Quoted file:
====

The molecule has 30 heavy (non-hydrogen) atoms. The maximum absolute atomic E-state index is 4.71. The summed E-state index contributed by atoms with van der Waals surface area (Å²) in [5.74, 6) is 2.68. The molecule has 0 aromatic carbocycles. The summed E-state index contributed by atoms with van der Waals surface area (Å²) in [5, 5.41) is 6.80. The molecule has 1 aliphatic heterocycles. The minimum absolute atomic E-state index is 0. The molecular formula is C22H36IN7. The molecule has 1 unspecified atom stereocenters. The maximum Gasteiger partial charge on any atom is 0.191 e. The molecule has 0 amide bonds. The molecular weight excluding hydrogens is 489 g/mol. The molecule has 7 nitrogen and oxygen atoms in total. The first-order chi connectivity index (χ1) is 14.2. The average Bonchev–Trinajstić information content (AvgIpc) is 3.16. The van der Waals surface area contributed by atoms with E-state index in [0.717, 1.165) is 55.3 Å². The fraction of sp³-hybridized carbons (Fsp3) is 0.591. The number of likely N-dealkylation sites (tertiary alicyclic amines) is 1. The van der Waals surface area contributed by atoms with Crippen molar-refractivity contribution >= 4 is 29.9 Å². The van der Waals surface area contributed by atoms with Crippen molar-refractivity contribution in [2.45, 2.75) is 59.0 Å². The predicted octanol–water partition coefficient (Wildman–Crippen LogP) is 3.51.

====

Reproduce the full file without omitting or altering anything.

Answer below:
The molecule has 30 heavy (non-hydrogen) atoms. The maximum absolute atomic E-state index is 4.71. The summed E-state index contributed by atoms with van der Waals surface area (Å²) in [5.74, 6) is 2.68. The molecule has 0 aromatic carbocycles. The summed E-state index contributed by atoms with van der Waals surface area (Å²) in [5, 5.41) is 6.80. The molecule has 1 aliphatic heterocycles. The minimum absolute atomic E-state index is 0. The molecular formula is C22H36IN7. The molecule has 1 unspecified atom stereocenters. The maximum Gasteiger partial charge on any atom is 0.191 e. The molecule has 0 amide bonds. The molecular weight excluding hydrogens is 489 g/mol. The molecule has 7 nitrogen and oxygen atoms in total. The first-order chi connectivity index (χ1) is 14.2. The average Bonchev–Trinajstić information content (AvgIpc) is 3.16. The van der Waals surface area contributed by atoms with E-state index in [0.717, 1.165) is 55.3 Å². The fraction of sp³-hybridized carbons (Fsp3) is 0.591. The number of likely N-dealkylation sites (tertiary alicyclic amines) is 1. The van der Waals surface area contributed by atoms with Crippen molar-refractivity contribution >= 4 is 29.9 Å². The van der Waals surface area contributed by atoms with Crippen molar-refractivity contribution in [2.45, 2.75) is 59.0 Å². The predicted octanol–water partition coefficient (Wildman–Crippen LogP) is 3.51.